In addition to the trial's early termination and other limitations, the authors noted that study investigators were aware of treatment assignment and that the lower oxygen threshold used is difficult to continuously maintain. They concluded that early use of a conservative oxygen strategy in patients with ARDS at a PaO2 between 50 and 70 mm Hg was not associated with improved survival at 28 days. The authors called the possible signal of increased mortality and risk for mesenteric ischemia in the group assigned to lower oxygen “worrisome” but noted that its significance to clinical practice is unclear.

The author of an accompanying editorial referenced a study published Oct. 14, 2019, in the New England Journal of Medicine in which 1,000 adults receiving mechanical ventilation in the ICU received conservative oxygen or usual care. While administration of oxygen difference varied greatly between the two groups, no significant difference was seen in the primary outcome, ventilator-free days, or mortality, and no safety concerns with conservative therapy were noted. The editorialist pointed out key differences between this trial and the current trial: The first enrolled a broad cohort versus only patients with ARDS, targeted a specific oxygen saturation in the control group rather than usual care, and used a higher oxygen saturation target in the conservative strategy group.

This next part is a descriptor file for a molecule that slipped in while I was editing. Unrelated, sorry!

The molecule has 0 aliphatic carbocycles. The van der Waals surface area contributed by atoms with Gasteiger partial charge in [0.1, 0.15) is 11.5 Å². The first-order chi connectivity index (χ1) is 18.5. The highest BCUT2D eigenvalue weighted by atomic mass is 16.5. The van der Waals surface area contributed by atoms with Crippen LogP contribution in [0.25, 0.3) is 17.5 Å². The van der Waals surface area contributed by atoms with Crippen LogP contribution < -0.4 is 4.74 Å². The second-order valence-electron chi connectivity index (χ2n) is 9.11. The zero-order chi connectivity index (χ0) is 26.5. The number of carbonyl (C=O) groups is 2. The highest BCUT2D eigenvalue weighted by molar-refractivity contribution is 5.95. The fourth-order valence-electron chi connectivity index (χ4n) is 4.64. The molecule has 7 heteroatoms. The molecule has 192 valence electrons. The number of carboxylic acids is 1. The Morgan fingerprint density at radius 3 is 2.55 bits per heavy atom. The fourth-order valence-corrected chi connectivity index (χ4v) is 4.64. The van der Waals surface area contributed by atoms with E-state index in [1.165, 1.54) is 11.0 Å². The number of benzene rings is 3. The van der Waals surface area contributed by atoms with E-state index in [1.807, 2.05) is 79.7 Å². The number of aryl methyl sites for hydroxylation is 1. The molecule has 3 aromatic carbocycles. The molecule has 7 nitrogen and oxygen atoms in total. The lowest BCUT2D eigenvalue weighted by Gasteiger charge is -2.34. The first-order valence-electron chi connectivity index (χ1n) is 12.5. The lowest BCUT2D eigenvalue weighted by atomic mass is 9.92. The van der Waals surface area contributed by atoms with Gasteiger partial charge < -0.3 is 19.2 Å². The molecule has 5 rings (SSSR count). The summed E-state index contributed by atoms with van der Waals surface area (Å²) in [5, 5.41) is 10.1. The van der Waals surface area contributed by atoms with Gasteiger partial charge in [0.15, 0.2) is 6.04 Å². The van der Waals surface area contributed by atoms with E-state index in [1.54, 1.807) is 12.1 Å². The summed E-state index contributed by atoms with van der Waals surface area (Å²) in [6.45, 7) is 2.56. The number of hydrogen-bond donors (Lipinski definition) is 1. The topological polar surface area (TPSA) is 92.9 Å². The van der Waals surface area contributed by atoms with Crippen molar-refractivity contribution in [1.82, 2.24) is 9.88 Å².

“Determining how to use oxygen supplementation in patients undergoing oxygen supplementation remains an important question, but it requires more nuance than first anticipated,” the editorialist concluded. He called for future trials to examine how targets are set and achieved and how the consequences of such targets affect different patients and different types of organ injuries. “In the meantime, avoiding excess oxygen (i.e., not administering supplemental oxygen when the [oxygen saturation] is 96% or greater and not starting supplemental oxygen when the [oxygen saturation] is 92% or 93%) seems sensible, as per recent guidelines,” the editorialist wrote. However, based on the results of the current trial, he suggested 90% versus 88% as the lower target range for oxygen saturation.